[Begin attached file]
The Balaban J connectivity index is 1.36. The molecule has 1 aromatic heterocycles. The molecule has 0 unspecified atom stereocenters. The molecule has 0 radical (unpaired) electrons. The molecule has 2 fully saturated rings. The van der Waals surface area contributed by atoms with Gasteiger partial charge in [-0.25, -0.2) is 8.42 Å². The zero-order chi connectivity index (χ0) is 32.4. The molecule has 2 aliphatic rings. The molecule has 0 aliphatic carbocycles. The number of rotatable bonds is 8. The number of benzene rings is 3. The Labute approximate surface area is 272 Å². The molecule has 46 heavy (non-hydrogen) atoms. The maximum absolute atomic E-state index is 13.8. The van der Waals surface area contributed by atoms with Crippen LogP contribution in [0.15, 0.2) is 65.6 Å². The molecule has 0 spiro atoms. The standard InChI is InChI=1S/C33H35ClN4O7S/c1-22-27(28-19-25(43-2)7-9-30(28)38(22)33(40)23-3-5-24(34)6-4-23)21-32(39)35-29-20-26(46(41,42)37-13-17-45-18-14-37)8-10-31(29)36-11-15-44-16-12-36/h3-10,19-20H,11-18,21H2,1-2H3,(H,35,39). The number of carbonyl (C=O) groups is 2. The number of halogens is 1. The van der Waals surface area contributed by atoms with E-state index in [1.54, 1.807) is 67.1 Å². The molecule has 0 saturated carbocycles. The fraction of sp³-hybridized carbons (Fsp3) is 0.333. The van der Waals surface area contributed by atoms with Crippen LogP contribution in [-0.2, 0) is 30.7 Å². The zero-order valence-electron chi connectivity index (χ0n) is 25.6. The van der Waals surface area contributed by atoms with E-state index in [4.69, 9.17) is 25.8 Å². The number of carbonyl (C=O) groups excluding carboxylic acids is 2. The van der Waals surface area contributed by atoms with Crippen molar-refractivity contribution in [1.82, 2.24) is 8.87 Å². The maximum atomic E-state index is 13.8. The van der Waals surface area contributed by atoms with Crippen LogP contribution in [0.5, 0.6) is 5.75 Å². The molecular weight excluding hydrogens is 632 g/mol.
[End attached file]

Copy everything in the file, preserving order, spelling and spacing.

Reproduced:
The Balaban J connectivity index is 1.36. The molecule has 1 aromatic heterocycles. The molecule has 0 unspecified atom stereocenters. The molecule has 0 radical (unpaired) electrons. The molecule has 2 fully saturated rings. The van der Waals surface area contributed by atoms with Gasteiger partial charge in [-0.25, -0.2) is 8.42 Å². The zero-order chi connectivity index (χ0) is 32.4. The molecule has 2 aliphatic rings. The molecule has 0 aliphatic carbocycles. The number of rotatable bonds is 8. The number of benzene rings is 3. The Labute approximate surface area is 272 Å². The molecule has 46 heavy (non-hydrogen) atoms. The maximum absolute atomic E-state index is 13.8. The van der Waals surface area contributed by atoms with Crippen LogP contribution in [0.15, 0.2) is 65.6 Å². The molecule has 0 spiro atoms. The standard InChI is InChI=1S/C33H35ClN4O7S/c1-22-27(28-19-25(43-2)7-9-30(28)38(22)33(40)23-3-5-24(34)6-4-23)21-32(39)35-29-20-26(46(41,42)37-13-17-45-18-14-37)8-10-31(29)36-11-15-44-16-12-36/h3-10,19-20H,11-18,21H2,1-2H3,(H,35,39). The number of carbonyl (C=O) groups is 2. The number of halogens is 1. The van der Waals surface area contributed by atoms with E-state index in [1.54, 1.807) is 67.1 Å². The molecule has 0 saturated carbocycles. The fraction of sp³-hybridized carbons (Fsp3) is 0.333. The van der Waals surface area contributed by atoms with Crippen LogP contribution in [-0.2, 0) is 30.7 Å². The zero-order valence-electron chi connectivity index (χ0n) is 25.6. The van der Waals surface area contributed by atoms with E-state index in [4.69, 9.17) is 25.8 Å². The number of carbonyl (C=O) groups excluding carboxylic acids is 2. The van der Waals surface area contributed by atoms with Crippen molar-refractivity contribution in [1.82, 2.24) is 8.87 Å². The maximum atomic E-state index is 13.8. The van der Waals surface area contributed by atoms with Crippen LogP contribution in [0.5, 0.6) is 5.75 Å². The molecular weight excluding hydrogens is 632 g/mol.